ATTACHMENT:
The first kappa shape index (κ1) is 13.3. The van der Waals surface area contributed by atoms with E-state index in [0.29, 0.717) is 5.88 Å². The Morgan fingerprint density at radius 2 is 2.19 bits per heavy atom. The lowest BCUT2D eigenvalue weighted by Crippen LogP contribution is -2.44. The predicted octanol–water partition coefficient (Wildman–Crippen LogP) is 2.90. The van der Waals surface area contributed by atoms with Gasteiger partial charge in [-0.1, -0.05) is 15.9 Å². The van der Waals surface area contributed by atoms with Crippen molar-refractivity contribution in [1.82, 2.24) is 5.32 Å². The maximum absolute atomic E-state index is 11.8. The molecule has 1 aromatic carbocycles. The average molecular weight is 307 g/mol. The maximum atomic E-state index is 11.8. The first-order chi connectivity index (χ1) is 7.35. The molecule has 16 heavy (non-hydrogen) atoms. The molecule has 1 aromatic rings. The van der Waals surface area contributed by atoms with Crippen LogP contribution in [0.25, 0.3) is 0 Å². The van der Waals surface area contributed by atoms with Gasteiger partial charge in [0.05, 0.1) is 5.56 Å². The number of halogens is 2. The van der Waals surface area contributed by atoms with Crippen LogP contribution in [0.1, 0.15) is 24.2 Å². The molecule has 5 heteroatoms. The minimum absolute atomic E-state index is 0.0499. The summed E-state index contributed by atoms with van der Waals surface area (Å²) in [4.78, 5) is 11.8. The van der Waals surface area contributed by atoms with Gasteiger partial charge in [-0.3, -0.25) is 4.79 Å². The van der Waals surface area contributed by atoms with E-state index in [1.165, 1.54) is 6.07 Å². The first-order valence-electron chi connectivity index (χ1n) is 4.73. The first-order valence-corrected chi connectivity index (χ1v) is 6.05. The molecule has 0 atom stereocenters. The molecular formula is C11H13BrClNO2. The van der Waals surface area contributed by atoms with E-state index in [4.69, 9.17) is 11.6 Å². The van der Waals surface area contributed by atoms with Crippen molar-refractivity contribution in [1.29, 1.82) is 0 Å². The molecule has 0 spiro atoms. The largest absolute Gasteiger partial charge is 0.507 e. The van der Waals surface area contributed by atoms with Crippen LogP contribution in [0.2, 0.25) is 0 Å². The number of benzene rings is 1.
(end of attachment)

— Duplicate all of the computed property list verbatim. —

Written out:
The first kappa shape index (κ1) is 13.3. The van der Waals surface area contributed by atoms with E-state index in [0.29, 0.717) is 5.88 Å². The Morgan fingerprint density at radius 2 is 2.19 bits per heavy atom. The lowest BCUT2D eigenvalue weighted by Crippen LogP contribution is -2.44. The predicted octanol–water partition coefficient (Wildman–Crippen LogP) is 2.90. The van der Waals surface area contributed by atoms with Gasteiger partial charge in [-0.1, -0.05) is 15.9 Å². The van der Waals surface area contributed by atoms with Crippen molar-refractivity contribution in [1.82, 2.24) is 5.32 Å². The maximum absolute atomic E-state index is 11.8. The molecule has 1 aromatic carbocycles. The average molecular weight is 307 g/mol. The maximum atomic E-state index is 11.8. The first-order chi connectivity index (χ1) is 7.35. The molecule has 16 heavy (non-hydrogen) atoms. The molecule has 1 aromatic rings. The van der Waals surface area contributed by atoms with Crippen LogP contribution in [0.25, 0.3) is 0 Å². The van der Waals surface area contributed by atoms with Gasteiger partial charge in [0.05, 0.1) is 5.56 Å². The number of halogens is 2. The van der Waals surface area contributed by atoms with Crippen LogP contribution in [0.1, 0.15) is 24.2 Å². The molecule has 5 heteroatoms. The minimum absolute atomic E-state index is 0.0499. The summed E-state index contributed by atoms with van der Waals surface area (Å²) in [4.78, 5) is 11.8. The van der Waals surface area contributed by atoms with Gasteiger partial charge in [-0.3, -0.25) is 4.79 Å². The van der Waals surface area contributed by atoms with E-state index in [1.165, 1.54) is 6.07 Å². The first-order valence-electron chi connectivity index (χ1n) is 4.73. The first-order valence-corrected chi connectivity index (χ1v) is 6.05. The molecule has 0 atom stereocenters. The molecular formula is C11H13BrClNO2. The van der Waals surface area contributed by atoms with E-state index in [4.69, 9.17) is 11.6 Å². The van der Waals surface area contributed by atoms with Crippen molar-refractivity contribution in [1.29, 1.82) is 0 Å². The molecule has 0 spiro atoms. The largest absolute Gasteiger partial charge is 0.507 e. The van der Waals surface area contributed by atoms with Crippen LogP contribution in [0.2, 0.25) is 0 Å². The number of benzene rings is 1.